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Hackintosh - Experiences with Major OSx Updates

sierrahigh sierra el capitan yosemite mavericks kext compatibility upgrade update

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#1
Dubesor

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I know this is kind of broad, but if I build a workstation that's well supported on High Sierra now, how likely is it to still work well with the next major OSx release next fall?

 

If you had to guess, what % chance do I have of encountering major issues when trying to update next fall? The kinds of issues that would seriously interfere with my day to day work of photo and video editing? For example, kext/kernel panics (is that even a thing still?) or major pieces of hardware suddenly not being supported, and so on...

 

Has migrating your Hackintosh to the latest release has gotten easier in recent years? So for those of you who have been making builds for a while, is going from Sierra to High Sierra causing you fewer problems than Mavericks --> Yosemite for example or Yosemite --> El Capitan etc? 

 

Sorry if this is a bit broad and ignorant, but I've been away from the forums for quite a while and just trying to get a sense of how "stable" and "future-proof" Hackintoshes are these days - compared to Apple's own desktops ...

 

I'm OK not updating incrementally ie v13.1 to v13.2 if I need to, but I'm worried about having to start completely from scratch with each new main version.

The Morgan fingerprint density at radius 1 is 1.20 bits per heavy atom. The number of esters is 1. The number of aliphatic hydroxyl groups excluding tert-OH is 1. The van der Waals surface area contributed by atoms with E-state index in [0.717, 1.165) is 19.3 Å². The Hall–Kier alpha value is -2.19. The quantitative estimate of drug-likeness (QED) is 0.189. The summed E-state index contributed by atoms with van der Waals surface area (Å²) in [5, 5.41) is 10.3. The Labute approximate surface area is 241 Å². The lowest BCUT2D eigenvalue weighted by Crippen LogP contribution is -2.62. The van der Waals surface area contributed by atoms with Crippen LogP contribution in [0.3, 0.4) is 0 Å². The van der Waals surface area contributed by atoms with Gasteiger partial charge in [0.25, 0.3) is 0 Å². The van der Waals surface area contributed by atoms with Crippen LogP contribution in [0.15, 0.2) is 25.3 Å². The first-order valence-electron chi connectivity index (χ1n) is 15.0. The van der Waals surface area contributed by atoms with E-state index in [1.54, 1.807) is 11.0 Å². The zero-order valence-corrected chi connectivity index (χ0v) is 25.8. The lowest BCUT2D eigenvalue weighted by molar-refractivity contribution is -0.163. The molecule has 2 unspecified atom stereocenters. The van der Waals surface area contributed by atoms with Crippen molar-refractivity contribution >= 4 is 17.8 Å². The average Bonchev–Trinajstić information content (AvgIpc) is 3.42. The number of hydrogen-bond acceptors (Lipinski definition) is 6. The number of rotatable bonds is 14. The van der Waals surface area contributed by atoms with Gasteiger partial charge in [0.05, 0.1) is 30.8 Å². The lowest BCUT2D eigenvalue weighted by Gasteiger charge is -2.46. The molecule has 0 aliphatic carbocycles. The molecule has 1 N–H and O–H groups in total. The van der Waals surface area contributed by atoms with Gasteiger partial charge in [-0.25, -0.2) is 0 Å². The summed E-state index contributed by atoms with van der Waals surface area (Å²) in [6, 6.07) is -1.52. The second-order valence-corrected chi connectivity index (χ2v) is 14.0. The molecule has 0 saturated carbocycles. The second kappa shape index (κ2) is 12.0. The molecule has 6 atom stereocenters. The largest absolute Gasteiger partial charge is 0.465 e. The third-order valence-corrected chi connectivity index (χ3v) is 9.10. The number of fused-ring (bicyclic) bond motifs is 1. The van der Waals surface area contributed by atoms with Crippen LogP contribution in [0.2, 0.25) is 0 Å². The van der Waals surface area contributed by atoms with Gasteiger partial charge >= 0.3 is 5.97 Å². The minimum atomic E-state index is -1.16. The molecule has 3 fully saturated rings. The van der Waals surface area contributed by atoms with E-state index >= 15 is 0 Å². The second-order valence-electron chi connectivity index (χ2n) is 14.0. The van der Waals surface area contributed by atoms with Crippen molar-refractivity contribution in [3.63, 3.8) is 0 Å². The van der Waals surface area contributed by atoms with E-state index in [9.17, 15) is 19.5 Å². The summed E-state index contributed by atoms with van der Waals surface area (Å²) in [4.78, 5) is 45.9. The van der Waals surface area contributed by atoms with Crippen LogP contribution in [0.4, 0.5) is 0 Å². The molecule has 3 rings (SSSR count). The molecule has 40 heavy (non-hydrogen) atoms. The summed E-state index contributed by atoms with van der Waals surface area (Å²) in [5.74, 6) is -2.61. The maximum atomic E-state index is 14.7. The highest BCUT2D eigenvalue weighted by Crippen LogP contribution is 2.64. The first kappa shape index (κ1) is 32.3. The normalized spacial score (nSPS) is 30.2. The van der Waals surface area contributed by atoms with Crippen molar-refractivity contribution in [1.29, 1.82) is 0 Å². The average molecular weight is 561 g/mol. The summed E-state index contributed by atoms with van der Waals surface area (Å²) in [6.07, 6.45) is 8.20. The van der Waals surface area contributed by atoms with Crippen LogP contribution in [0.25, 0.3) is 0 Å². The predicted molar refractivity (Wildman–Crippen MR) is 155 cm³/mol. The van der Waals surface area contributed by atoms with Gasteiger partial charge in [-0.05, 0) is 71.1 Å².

#2
StrangeNoises

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well FWIW, I made my Hackintosh with Mavericks, when that was current, and upgraded it ever since with almost no problems... until the upgrade from Sierra to High Sierra which, after a couple of false starts that just failed but left me with a working system, finally killed it when I tried harder to push the upgrade through. So my Hackintosh is currently not a hackintosh but just a PC running Ubuntu Linux, which has thankfully chosen this moment to finally get usable HiDPI support (with caveats).

 

I may yet try again. Its partition still awaits... According to discussions around here the fault may have been in having an nVidia GPU, so I may try taking that out and doing a fresh install of High Sierra on the onboard Intel HD4600 and then putting the nVidia back in and sorting out its drivers, and finally restoring from the backup I made before the failed upgrade. That's an effort to go through if Ubuntu manages to annoy me too seriously, or I, once again, just want a change in scenery that badly!

 

However, I must say, while the previous upgrades did go through relatively painlessly, the stress and worry about them failing, as eventually happened, was always the biggest fly in the ointment. If Apple made the desktop machine I want, I'd totally buy it, and pay more than I could build the hardware equivalent for, for that peace of mind. But they don't. They're all either underpowered, ridiculously overpowered, or just-right-powered but with an unwanted and expensive screen welded to the side.

 

(After all it's not as if I don't already have two real apple laptops - on which Linux runs OOTB better than it does on this PC too, as it happens... I will buy the Apple kit if the right kit exists.)



#3
Dubesor

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Thanks for that input, StrangeNoises! Anyone else?



#4
surfinchina

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Thanks for that input, StrangeNoises! Anyone else?